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Review: ZTE Vital for Sprint

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Jun 12, 2013, 8:30 AM   by Eric M. Zeman

ZTE aims a little higher than entry-level devices with the Vital, a low-cost Android smartphone for Sprint. It is big on specs, but is it big on performance?

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Is It Your Type

If you're on a budget, but don't want to skimp on features, the ZTE Vital offers a superlative spec list for a surprisingly low price.


ZTE still isn't that well known in the U.S., and in fact the battery is the only place you'll find the Chinese phone-maker's brand anywhere on the Vital. Instead, the Vital is being branded as a Sprint device. ZTE has actually brought a number of devices to U.S. carriers, including Cricket, MetroPCS, and Sprint, but the Vital is ZTE's most ambitious effort yet for the American market. The Vital has all the hallmark features of a superphone, including a giant screen, high-megapixel camera, and of course LTE 4G.

You'll probably notice two things about the Vital right away: its size, and color. The Vital is a big, big phone. Not only does it have stretched proportions thanks to the large display, but it is also a bit on the thick side. The deep blue color also helps set it apart. The overall shape is somewhat bland, but at least ZTE chose an attractive hue for the Vital. I find the blue a nice alternative to the tired-looking black and gray designs that are so prevalent in the smartphone market these days. Silver-colored accents give it just a little bit of visual pop that really provide the Vital with its own look.


The Vital is taller, thicker, wider, and heavier than devices with similar-sized screens, including the HTC One and Samsung Galaxy S 4. All of these factors together make the Vital a bit of a beast to lug about. It has a weighty, solid feel in the hand, and despite my large hands the Vital is not a phone I can easily wrap my fingers around. It will fit into pants pockets, but I wouldn't be surprised if you have trouble retrieving it.

The materials are a combination of plastic and glass. The battery cover, which encompasses the entire rear panel of the Vital, is covered in a soft-touch finish that gives it some nice grip. The silver-colored band that circles the edges of the Vital is not, in fact, metal. The seams between the band at the front and back surfaces are tight. The Vital feels well put together

The front is almost all display, though there's a bit of bezel above and below the screen itself. The Vital has three capacitive buttons for interacting with the Android operating system. They are back, home, and menu (not multitasking). The buttons themselves gave me trouble. The home button often required two or three presses to get it to work, for example. They offered good haptic feedback, though.

The volume buttons are placed on the left edge of the phone. Rather than use a toggle, ZTE chose to use two separate buttons. They are very easy to find, and travel and feedback is quite good. The microUSB port is placed below the volume buttons. Surprisingly, there is a dedicated camera button on the right edge of the Vital, right about where you'd expect to find such a button. It is a two-stage key that has a really nice feel to it. I thought the two stages had excellent definition. The screen lock button is on top, as is the stereo headphone jack. The screen lock button worked well.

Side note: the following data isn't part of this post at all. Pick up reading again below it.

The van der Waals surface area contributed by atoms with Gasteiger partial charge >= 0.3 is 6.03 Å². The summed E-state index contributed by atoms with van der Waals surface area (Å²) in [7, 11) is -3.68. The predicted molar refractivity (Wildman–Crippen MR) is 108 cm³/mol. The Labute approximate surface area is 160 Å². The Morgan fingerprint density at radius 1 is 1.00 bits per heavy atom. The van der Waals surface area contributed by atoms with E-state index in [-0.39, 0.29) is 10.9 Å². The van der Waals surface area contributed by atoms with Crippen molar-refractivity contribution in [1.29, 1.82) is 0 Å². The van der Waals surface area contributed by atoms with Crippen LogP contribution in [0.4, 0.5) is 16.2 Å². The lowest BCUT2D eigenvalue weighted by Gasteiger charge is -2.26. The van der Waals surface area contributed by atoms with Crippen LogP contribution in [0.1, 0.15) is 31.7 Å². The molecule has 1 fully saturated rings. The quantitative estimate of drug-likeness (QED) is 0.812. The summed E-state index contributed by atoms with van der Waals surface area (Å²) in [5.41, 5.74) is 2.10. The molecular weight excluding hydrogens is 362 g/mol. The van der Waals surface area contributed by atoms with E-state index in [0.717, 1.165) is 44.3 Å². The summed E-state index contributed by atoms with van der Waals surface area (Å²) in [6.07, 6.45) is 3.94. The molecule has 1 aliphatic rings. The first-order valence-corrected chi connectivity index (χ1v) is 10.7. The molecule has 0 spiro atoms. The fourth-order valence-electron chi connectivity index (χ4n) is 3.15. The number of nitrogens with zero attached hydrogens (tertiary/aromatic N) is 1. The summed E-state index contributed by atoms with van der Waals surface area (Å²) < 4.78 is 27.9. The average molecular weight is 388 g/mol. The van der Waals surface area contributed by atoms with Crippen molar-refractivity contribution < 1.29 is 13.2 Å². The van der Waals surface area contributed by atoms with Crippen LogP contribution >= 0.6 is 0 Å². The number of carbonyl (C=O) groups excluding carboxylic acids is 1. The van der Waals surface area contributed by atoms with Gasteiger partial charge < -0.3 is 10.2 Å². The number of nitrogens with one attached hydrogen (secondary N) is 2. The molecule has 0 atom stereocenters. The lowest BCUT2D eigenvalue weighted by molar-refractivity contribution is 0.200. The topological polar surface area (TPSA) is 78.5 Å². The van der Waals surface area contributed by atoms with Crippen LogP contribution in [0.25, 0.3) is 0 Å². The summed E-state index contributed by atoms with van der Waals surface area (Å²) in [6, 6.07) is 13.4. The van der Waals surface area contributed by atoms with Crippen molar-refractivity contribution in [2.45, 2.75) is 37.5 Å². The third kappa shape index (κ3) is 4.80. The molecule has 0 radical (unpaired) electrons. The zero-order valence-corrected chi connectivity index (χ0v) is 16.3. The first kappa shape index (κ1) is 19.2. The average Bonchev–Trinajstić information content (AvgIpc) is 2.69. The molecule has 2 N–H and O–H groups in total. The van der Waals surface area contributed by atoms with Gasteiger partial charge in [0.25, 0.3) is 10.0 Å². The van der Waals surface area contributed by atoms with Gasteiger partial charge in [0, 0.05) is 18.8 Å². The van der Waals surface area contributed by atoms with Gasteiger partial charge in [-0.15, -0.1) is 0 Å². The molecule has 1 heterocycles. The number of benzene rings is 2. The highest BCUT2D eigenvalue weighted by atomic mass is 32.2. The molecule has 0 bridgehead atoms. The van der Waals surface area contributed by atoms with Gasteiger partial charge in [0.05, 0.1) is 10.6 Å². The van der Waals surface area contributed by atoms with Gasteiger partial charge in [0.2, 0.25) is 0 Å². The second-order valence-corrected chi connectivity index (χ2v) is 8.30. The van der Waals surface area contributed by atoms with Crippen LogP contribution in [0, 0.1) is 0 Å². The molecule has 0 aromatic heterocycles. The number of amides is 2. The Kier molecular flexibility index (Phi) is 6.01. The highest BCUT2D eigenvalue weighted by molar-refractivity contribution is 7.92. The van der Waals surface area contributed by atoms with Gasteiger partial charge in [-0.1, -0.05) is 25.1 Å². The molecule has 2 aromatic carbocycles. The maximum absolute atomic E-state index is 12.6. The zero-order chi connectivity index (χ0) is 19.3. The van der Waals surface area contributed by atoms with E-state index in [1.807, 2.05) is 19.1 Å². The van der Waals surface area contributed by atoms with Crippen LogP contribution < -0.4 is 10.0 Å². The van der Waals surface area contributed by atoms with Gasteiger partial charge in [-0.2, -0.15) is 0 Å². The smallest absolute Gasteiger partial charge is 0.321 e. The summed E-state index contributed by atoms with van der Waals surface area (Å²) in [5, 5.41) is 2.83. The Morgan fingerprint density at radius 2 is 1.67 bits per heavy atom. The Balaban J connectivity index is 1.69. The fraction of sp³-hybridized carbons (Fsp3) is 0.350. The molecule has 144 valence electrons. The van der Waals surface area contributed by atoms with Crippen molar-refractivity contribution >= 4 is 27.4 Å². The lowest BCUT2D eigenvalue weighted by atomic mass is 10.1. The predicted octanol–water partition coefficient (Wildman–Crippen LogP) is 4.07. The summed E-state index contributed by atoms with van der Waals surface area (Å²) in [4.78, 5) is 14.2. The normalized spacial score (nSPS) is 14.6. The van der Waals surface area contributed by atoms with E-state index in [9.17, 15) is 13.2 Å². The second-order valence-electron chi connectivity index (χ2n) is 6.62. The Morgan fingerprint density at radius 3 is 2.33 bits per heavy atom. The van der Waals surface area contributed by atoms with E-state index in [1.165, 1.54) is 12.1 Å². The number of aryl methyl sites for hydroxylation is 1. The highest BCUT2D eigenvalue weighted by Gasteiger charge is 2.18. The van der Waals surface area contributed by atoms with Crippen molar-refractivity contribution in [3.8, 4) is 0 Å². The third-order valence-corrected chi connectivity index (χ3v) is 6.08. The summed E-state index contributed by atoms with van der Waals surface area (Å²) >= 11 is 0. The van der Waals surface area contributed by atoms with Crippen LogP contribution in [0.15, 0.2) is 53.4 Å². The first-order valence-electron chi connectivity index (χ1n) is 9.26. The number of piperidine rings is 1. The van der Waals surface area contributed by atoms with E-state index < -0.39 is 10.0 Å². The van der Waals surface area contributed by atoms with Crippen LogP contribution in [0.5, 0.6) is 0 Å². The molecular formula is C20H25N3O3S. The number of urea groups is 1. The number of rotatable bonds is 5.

The battery cover peels off with ease, and underneath you'll find the battery, SIM card and microSD card. All three can be removed, though the battery has to be pulled to access the SIM card.

It may be big, but the Vital is put together well.

About the author, Eric M. Zeman:

Eric has been covering the mobile telecommunications industry for 17 years at various print and online publications. He studied at Rutgers Newark and University of Kentucky, and has a degree in writing. He likes playing guitar, attending concerts, listening to music, and driving sports cars.

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Jun 14, 2013, 7:04 PM

break resistant

Eric M. Zeman Said:
The Vital's display measures 5 inches across the diagonal and it has 1280 x 720 pixels. Sprint will only say that the display is "break resistant," so we assume it employs some competitor to Gorilla Glass.

It uses dragontrail glass.
In fact it is more break resistant than gorilla glass, but is not that good at avoiding scratches as gorilla is (I think that It is because the material is less rigid, it contains more potassium or something)

Jun 13, 2013, 9:50 AM

Why not just get an S3?

I have to say I'm not a huge fan of this phone. It looks nice, it is a budget phone compared to the flagship devices, but with the poor call quality what is the point? That should be one of the most important aspects of a phone is how it performs with calls.

When did you guys start adding the "Our Ratings" at the end of each phone review? I just noticed this so it must be a fairly new feature of the site. I love how you can click reviews now and sort by a particular rating. One thing I have always liked about this web site is the fact that there is a dedicated section of the review for performance (signal, voice, screen) these are very important aspects of any phone, regardless of how pretty it looks or what OS it uses. I'm quite happy to...
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